‘This happens once in 10,000 births’: Israeli doctors perform unusual surgery on toddler

The two-year-old girl was taken to the Shaare Zedek Medical Center in Jerusalem, where radiographs revealed an astonishing case.

By Pesach Benson, TPS

From the day she was born, the little girl identified as A. had a prominent blue mark on the bridge of the nose. For two years, one doctor after another in her hometown of Kiryat Malachi looked at the mark and said it was nothing to worry about.

But the parents still had concerns.

When she turned two, A. was taken to the Shaare Zedek Medical Center in Jerusalem where radiographs revealed an astonishing case: Due to a congenital defect in the toddler’s skull, part of the brain was sliding into her nasal cavity.

Dr. Nevo Margalit, director of Shaare Zedek’s neurosurgery department, who treated A., ted A., says that a congenital change found at the base of the toddler’s skull, which damages the closed structure of the skull, allows part of the brain — usually outer an outer layer called the brain envelope, but sometimes brain tissue too — descends towards the sinuses.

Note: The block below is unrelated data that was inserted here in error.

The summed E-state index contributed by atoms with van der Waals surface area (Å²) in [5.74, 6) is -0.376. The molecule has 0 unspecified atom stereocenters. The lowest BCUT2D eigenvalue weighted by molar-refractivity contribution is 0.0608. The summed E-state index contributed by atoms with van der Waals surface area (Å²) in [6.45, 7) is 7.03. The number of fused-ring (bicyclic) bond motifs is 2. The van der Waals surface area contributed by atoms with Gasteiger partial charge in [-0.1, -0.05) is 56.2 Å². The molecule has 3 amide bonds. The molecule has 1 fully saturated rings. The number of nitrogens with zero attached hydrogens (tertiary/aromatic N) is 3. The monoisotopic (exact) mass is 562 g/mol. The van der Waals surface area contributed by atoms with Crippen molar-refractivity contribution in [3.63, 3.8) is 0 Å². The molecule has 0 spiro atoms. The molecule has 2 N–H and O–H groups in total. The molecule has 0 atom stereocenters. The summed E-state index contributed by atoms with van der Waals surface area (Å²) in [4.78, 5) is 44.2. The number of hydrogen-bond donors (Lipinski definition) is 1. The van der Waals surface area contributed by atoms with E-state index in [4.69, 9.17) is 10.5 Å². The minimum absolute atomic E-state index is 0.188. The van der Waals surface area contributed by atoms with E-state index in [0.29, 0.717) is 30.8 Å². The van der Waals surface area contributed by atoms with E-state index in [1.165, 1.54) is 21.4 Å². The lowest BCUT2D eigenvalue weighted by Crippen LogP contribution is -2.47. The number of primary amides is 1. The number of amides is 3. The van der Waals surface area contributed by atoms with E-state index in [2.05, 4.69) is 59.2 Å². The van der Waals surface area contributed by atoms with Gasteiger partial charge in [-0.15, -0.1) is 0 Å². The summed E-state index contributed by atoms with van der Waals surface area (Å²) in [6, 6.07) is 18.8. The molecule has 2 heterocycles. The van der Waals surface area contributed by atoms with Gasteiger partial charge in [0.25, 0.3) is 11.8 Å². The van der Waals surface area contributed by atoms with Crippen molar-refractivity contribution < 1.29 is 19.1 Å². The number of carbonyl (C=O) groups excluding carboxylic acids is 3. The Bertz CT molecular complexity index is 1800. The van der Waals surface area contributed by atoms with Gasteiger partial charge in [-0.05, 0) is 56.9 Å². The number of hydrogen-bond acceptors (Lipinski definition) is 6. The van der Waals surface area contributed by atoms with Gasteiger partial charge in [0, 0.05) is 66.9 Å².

“A blue mark like the one in this case was interpreted as a kind of stain, a small birthmark and it was clear that it was difficult to think about a diagnosis of brain tissue,” said Dr. Margalit. “In the end, this is a rare find.”

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He explained that “If the toddler had not been diagnosed, over time the risk is continued monitoring of brain tissue, an infection of the nasal cavity that could develop into the brain area and cause meningitis. Fortunately, she was diagnosed while recovering well from the operation and returned to a full routine.”

Dr. Margalit said that A. underwent surgery to close the base of the skull. “In older children or adults, the surgery is sometimes performed through the nose. In a young girl like in this case, the preferred choice is through a small opening of the skull and an upper repair that will help maintain the area over time,” he explained.

The parents, who asked not to be identified, said, “We thought there was something, but we didn’t imagine that what was stuck there in the nose was the brain. When we were told about the find, we were shocked.”

They added their appreciation to the Shaare Zedek staff.

“We are grateful,” the said. “A. will return to the educational framework very soon and will be able to behave just like the other children.”